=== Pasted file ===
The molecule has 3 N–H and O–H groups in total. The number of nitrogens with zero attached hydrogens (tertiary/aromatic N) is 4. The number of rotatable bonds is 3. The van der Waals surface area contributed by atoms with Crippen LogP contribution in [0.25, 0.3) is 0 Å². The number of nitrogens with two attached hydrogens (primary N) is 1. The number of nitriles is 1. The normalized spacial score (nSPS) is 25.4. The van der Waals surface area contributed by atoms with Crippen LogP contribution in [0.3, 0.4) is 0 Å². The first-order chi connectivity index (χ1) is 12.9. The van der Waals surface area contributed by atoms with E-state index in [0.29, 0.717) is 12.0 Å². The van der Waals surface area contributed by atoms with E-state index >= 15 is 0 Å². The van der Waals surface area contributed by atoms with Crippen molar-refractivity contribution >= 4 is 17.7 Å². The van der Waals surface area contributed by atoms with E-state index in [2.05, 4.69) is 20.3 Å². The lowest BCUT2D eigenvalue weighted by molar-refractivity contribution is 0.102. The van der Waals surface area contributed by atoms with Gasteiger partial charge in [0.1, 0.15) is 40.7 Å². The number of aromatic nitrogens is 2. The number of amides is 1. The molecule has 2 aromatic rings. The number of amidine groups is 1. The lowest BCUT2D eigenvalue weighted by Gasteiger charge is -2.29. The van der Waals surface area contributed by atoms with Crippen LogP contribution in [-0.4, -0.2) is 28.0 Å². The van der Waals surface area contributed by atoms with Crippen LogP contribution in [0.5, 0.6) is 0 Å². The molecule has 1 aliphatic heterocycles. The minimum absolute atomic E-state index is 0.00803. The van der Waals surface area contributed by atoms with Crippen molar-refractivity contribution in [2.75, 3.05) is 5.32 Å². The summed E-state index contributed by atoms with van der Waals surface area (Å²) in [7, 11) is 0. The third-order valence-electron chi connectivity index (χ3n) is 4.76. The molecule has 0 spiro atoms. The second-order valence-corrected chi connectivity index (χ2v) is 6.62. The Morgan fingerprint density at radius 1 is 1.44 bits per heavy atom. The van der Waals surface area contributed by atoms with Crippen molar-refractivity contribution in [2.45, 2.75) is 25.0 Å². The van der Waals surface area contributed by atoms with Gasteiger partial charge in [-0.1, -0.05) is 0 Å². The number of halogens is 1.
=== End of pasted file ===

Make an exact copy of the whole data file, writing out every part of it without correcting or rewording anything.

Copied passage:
The molecule has 3 N–H and O–H groups in total. The number of nitrogens with zero attached hydrogens (tertiary/aromatic N) is 4. The number of rotatable bonds is 3. The van der Waals surface area contributed by atoms with Crippen LogP contribution in [0.25, 0.3) is 0 Å². The number of nitrogens with two attached hydrogens (primary N) is 1. The number of nitriles is 1. The normalized spacial score (nSPS) is 25.4. The van der Waals surface area contributed by atoms with Crippen LogP contribution in [0.3, 0.4) is 0 Å². The first-order chi connectivity index (χ1) is 12.9. The van der Waals surface area contributed by atoms with E-state index in [0.29, 0.717) is 12.0 Å². The van der Waals surface area contributed by atoms with E-state index >= 15 is 0 Å². The van der Waals surface area contributed by atoms with Crippen molar-refractivity contribution >= 4 is 17.7 Å². The van der Waals surface area contributed by atoms with E-state index in [2.05, 4.69) is 20.3 Å². The lowest BCUT2D eigenvalue weighted by molar-refractivity contribution is 0.102. The van der Waals surface area contributed by atoms with Gasteiger partial charge in [0.1, 0.15) is 40.7 Å². The number of aromatic nitrogens is 2. The number of amides is 1. The molecule has 2 aromatic rings. The number of amidine groups is 1. The lowest BCUT2D eigenvalue weighted by Gasteiger charge is -2.29. The van der Waals surface area contributed by atoms with Crippen LogP contribution in [-0.4, -0.2) is 28.0 Å². The van der Waals surface area contributed by atoms with Crippen LogP contribution in [0.5, 0.6) is 0 Å². The molecule has 1 aliphatic heterocycles. The minimum absolute atomic E-state index is 0.00803. The van der Waals surface area contributed by atoms with Crippen molar-refractivity contribution in [2.75, 3.05) is 5.32 Å². The summed E-state index contributed by atoms with van der Waals surface area (Å²) in [7, 11) is 0. The third-order valence-electron chi connectivity index (χ3n) is 4.76. The molecule has 0 spiro atoms. The second-order valence-corrected chi connectivity index (χ2v) is 6.62. The Morgan fingerprint density at radius 1 is 1.44 bits per heavy atom. The van der Waals surface area contributed by atoms with Crippen molar-refractivity contribution in [2.45, 2.75) is 25.0 Å². The van der Waals surface area contributed by atoms with Gasteiger partial charge in [-0.1, -0.05) is 0 Å². The number of halogens is 1.